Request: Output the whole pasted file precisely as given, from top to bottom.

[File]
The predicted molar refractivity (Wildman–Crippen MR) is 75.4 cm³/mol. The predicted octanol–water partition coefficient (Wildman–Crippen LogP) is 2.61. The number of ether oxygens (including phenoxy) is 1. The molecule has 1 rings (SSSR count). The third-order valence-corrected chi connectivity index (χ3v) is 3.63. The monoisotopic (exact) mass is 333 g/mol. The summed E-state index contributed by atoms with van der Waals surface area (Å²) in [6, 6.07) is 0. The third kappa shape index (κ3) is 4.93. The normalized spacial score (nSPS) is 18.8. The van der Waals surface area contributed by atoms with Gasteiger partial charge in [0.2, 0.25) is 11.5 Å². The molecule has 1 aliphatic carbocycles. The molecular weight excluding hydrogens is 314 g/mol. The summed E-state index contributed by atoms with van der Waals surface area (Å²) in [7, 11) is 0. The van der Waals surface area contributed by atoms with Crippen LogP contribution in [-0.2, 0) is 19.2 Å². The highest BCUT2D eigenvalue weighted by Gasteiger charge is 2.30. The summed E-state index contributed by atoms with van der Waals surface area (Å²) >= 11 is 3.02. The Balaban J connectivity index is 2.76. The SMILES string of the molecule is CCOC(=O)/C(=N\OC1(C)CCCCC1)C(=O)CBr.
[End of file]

The predicted molar refractivity (Wildman–Crippen MR) is 75.4 cm³/mol. The predicted octanol–water partition coefficient (Wildman–Crippen LogP) is 2.61. The number of ether oxygens (including phenoxy) is 1. The molecule has 1 rings (SSSR count). The third-order valence-corrected chi connectivity index (χ3v) is 3.63. The monoisotopic (exact) mass is 333 g/mol. The summed E-state index contributed by atoms with van der Waals surface area (Å²) in [6, 6.07) is 0. The third kappa shape index (κ3) is 4.93. The normalized spacial score (nSPS) is 18.8. The van der Waals surface area contributed by atoms with Gasteiger partial charge in [0.2, 0.25) is 11.5 Å². The molecule has 1 aliphatic carbocycles. The molecular weight excluding hydrogens is 314 g/mol. The summed E-state index contributed by atoms with van der Waals surface area (Å²) in [7, 11) is 0. The van der Waals surface area contributed by atoms with Crippen LogP contribution in [-0.2, 0) is 19.2 Å². The highest BCUT2D eigenvalue weighted by Gasteiger charge is 2.30. The summed E-state index contributed by atoms with van der Waals surface area (Å²) >= 11 is 3.02. The Balaban J connectivity index is 2.76. The SMILES string of the molecule is CCOC(=O)/C(=N\OC1(C)CCCCC1)C(=O)CBr.